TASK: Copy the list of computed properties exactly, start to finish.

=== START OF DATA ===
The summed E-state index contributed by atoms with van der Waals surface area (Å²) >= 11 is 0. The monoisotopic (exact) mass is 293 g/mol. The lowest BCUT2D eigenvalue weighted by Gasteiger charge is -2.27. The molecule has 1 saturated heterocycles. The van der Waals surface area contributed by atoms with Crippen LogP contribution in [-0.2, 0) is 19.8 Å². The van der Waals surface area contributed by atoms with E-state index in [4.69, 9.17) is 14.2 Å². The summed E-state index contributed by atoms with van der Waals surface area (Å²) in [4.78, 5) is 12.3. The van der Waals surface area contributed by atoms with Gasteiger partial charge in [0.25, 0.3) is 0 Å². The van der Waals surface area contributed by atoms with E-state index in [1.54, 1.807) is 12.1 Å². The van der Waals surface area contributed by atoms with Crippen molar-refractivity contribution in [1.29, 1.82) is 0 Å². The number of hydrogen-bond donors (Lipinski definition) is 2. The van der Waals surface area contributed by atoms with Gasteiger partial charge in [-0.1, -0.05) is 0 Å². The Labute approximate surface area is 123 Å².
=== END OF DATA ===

The summed E-state index contributed by atoms with van der Waals surface area (Å²) >= 11 is 0. The monoisotopic (exact) mass is 293 g/mol. The lowest BCUT2D eigenvalue weighted by Gasteiger charge is -2.27. The molecule has 1 saturated heterocycles. The van der Waals surface area contributed by atoms with Crippen LogP contribution in [-0.2, 0) is 19.8 Å². The van der Waals surface area contributed by atoms with E-state index in [4.69, 9.17) is 14.2 Å². The summed E-state index contributed by atoms with van der Waals surface area (Å²) in [4.78, 5) is 12.3. The van der Waals surface area contributed by atoms with Gasteiger partial charge in [0.25, 0.3) is 0 Å². The van der Waals surface area contributed by atoms with E-state index in [1.54, 1.807) is 12.1 Å². The van der Waals surface area contributed by atoms with Crippen molar-refractivity contribution in [1.29, 1.82) is 0 Å². The number of hydrogen-bond donors (Lipinski definition) is 2. The van der Waals surface area contributed by atoms with Gasteiger partial charge in [-0.1, -0.05) is 0 Å². The Labute approximate surface area is 123 Å².